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Criticism of Intoxication

·         The case law on specific and basic intent is confusing. The various definitions given by different judges perhaps illustrate the need for statutory clarification.

·         The exact meaning of involuntary intoxication is not clear. The Law Commission have proposed creating a non-exhaustive list of circumstances under which intoxication is not voluntary e.g. where the intoxication happened (1) without consent; (2) under duress; (3) where D reasonably believed it was not an intoxicant; (4) for a ‘proper medical purpose’. Law Commission, Intoxication and Criminal Liability (2009) (Law Com No 314).

·         Some have questioned the policy grounds for excluding evidence of voluntary intoxication for crimes of basic intent. Whilst the public must be protected from drunkards it must surely be in very rare cases where D’s capacity has been completely obliterated such that he could not have even contemplated a risk? So if the matter were simply left to the jury the number of cases where D was actually acquitted would likely be very small. Indeed, this is the approach adopted in South Africa, Australia and New Zealand and there is little evidence of a proliferation of acquittals in these jurisdictions. See Gerald Orchard, ‘Surviving without Majewski – A View from Down Under’ (1993) Crim LR 426.

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Graham and Howe Test - First Question

1.      Was D forced to act as he did because of a reasonable fear of death or personal injury?

The first question is subjective as it must be established what the D felt. There are six aspects to this question:

i.                    The threats must be of death or serious physical violence to D, D’s family or others for whom D is responsible – fear of property damage, blackmail, imprisonment (R v Van Dao [2012]) or psychological injury are insufficient (R v Baker & Wilkins 1997).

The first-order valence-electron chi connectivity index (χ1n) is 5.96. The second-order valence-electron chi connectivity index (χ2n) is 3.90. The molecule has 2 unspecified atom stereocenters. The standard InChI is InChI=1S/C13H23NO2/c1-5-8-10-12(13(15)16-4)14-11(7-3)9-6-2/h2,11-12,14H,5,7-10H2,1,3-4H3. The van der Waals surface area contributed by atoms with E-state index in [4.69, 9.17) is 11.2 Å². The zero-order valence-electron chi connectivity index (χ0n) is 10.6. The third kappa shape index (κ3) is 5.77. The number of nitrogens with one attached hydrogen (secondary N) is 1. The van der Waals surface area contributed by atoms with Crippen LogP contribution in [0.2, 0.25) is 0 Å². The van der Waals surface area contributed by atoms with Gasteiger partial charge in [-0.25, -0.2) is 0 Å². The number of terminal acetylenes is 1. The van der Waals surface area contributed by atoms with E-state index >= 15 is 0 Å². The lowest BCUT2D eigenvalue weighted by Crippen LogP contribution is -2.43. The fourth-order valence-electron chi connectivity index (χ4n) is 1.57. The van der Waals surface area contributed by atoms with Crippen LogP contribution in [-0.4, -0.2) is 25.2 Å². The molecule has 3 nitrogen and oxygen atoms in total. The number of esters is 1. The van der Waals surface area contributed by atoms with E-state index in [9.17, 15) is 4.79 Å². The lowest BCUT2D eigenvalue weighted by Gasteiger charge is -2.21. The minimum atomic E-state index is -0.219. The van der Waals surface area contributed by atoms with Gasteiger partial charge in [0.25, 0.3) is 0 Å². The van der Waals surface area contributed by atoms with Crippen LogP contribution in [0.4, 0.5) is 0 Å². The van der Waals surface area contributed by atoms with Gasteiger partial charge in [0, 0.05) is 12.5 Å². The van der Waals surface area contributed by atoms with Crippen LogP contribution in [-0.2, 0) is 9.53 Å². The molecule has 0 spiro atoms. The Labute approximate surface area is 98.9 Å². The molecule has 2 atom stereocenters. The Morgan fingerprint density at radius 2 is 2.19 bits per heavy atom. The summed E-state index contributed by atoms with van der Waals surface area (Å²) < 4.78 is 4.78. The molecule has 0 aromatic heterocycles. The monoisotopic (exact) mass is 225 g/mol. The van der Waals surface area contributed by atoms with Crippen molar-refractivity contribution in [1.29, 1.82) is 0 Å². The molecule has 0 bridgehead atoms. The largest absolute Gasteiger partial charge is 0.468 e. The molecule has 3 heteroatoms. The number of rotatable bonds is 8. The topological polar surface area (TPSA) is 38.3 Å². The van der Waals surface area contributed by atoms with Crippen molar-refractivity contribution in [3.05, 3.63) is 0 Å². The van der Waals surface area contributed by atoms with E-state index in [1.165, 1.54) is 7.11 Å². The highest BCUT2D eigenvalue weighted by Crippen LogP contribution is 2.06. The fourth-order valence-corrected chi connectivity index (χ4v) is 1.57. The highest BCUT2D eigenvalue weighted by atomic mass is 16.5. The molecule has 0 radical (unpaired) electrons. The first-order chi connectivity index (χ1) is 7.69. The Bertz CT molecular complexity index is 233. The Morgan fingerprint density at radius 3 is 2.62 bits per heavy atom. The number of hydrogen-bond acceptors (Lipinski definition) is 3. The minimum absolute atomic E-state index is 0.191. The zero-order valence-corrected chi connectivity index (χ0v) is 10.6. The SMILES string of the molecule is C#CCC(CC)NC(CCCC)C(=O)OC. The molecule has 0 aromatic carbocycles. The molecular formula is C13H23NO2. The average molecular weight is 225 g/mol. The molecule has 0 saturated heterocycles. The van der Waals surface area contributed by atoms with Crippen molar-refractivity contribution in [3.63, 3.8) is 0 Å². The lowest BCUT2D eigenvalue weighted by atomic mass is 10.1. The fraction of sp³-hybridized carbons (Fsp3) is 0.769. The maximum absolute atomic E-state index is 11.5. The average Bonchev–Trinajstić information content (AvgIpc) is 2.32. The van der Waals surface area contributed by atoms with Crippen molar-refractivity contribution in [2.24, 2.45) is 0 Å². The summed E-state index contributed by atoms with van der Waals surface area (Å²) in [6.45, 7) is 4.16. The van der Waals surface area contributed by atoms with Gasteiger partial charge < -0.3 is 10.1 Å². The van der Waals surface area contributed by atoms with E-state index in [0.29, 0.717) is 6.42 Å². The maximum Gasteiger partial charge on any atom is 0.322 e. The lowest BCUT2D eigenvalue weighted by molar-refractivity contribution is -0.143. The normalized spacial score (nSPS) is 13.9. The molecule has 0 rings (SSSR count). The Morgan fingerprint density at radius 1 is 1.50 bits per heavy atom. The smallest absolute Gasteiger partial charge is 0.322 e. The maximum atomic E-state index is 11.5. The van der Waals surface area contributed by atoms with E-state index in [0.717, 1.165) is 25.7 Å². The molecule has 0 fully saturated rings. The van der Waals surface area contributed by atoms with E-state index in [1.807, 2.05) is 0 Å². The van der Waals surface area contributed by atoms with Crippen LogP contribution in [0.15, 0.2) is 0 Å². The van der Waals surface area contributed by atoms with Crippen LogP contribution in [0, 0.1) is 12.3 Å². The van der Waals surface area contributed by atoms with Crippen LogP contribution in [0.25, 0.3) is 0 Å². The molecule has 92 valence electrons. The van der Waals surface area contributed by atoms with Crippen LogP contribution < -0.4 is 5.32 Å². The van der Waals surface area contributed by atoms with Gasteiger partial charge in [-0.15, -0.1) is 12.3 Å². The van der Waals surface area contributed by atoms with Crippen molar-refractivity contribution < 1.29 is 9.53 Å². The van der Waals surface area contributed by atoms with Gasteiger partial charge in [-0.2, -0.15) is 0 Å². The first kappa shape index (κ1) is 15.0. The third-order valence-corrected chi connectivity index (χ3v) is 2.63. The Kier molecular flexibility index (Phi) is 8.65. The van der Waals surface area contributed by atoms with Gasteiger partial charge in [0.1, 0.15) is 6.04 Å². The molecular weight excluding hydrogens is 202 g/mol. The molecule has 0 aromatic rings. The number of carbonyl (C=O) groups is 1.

ii.                  The threats must cause the crime but need not be the sole reason for acting (R v Valderrama-Vega [1985])

iii.                The threat must be of immediate harm so that D could not reasonably be expected to take evasive action (R v Hasan [2005])

iv.                 The threatener must nominate the crime (R v Cole [1994])

v.                   The threat need not exist in fact so long as D reasonably fears that it does (R v Cairns [1999]

vi.                 A genuine belief in an immediate threat is sufficient (R v Martin (David Paul) [2000])


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Graham and Howe Test - Second Question

The second question is objective: would a sober person of reasonable firmness, sharing D’s characteristics, have responded in the same way?

Sex and age, as well as pregnancy and serious physical disability are all considered (Bowen [1996])

Timidity is not, as reasonable fortitude is required. Only medical conditions which render D less able to resist threats are considered, for example a low IQ is not (Bowen).

The defence will fail where D associates with others whom he knows or ought to have known might subject him to any compulsion through threats of violence (R v Fitzpatrick [1977], R v Hasan).

Marital Coercion is an alternative defence for married women under S47 Criminal Justice Act 1925. It requires no threat, and is largely subjective.

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Necessity as to murder -RE a (Conjoined Twins) [20

Re A (Conjoined Twins) [2000] 4 All ER 961 – two conjoined twins joined at the lower abdomen, they had their own heart and lungs but one was being kept alive by the stronger twin who would not be able to keep up such a feat for long. The doctors wanted to separate, but the parents on religious grounds refused. The doctors applied to the courts the CoA, said that by separation the doctor would be murdering the weaker twin under the Woolin approach. In the House of Lords, LJ Ward suggested it was merely a quasi-self-defence for the stronger twin, and the judges implicitly acknowledged necessity, they also noted other theories. LJ Brook rested solely on necessity. He stated three requirements for necessity (1. The act must be needed to avoid an inevitable and irreparable evil. 2. It must be no more than is reasonably necessary for that purpose. 3. The evil to be inflicted must not be disproportionate to the evil avoided) he also said his decision was limited to the unique facts of the case. 

-          The ratio is therefore limited to Ward and Brook. Defence of necessity can only apply where A is designated for death and B will die unless A is killed.

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